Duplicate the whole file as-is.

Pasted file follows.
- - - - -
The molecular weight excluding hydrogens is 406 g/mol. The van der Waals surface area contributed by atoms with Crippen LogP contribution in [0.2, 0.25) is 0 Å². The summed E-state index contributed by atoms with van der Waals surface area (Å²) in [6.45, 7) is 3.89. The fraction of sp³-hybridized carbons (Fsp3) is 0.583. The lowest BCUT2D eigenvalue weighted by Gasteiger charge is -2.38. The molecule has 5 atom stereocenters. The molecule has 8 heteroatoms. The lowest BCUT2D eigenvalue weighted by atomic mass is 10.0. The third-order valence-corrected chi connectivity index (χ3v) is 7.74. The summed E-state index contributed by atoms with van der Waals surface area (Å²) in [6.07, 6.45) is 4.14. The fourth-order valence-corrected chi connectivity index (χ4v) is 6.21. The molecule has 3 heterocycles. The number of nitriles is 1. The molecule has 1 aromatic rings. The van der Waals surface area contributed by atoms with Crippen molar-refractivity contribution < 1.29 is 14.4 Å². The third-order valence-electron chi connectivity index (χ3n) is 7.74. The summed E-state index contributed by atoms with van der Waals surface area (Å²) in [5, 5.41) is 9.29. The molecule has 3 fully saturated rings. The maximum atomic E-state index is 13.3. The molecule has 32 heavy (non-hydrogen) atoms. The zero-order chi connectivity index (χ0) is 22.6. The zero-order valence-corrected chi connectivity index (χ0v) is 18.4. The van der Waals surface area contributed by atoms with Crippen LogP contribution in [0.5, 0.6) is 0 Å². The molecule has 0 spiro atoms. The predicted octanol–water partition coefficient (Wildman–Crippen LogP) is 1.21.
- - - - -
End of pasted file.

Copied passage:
The molecular weight excluding hydrogens is 406 g/mol. The van der Waals surface area contributed by atoms with Crippen LogP contribution in [0.2, 0.25) is 0 Å². The summed E-state index contributed by atoms with van der Waals surface area (Å²) in [6.45, 7) is 3.89. The fraction of sp³-hybridized carbons (Fsp3) is 0.583. The lowest BCUT2D eigenvalue weighted by Gasteiger charge is -2.38. The molecule has 5 atom stereocenters. The molecule has 8 heteroatoms. The lowest BCUT2D eigenvalue weighted by atomic mass is 10.0. The third-order valence-corrected chi connectivity index (χ3v) is 7.74. The summed E-state index contributed by atoms with van der Waals surface area (Å²) in [6.07, 6.45) is 4.14. The fourth-order valence-corrected chi connectivity index (χ4v) is 6.21. The molecule has 3 heterocycles. The number of nitriles is 1. The molecule has 1 aromatic rings. The van der Waals surface area contributed by atoms with Crippen molar-refractivity contribution < 1.29 is 14.4 Å². The third-order valence-electron chi connectivity index (χ3n) is 7.74. The summed E-state index contributed by atoms with van der Waals surface area (Å²) in [5, 5.41) is 9.29. The molecule has 3 fully saturated rings. The maximum atomic E-state index is 13.3. The molecule has 32 heavy (non-hydrogen) atoms. The zero-order chi connectivity index (χ0) is 22.6. The zero-order valence-corrected chi connectivity index (χ0v) is 18.4. The van der Waals surface area contributed by atoms with Crippen LogP contribution in [0.5, 0.6) is 0 Å². The molecule has 0 spiro atoms. The predicted octanol–water partition coefficient (Wildman–Crippen LogP) is 1.21.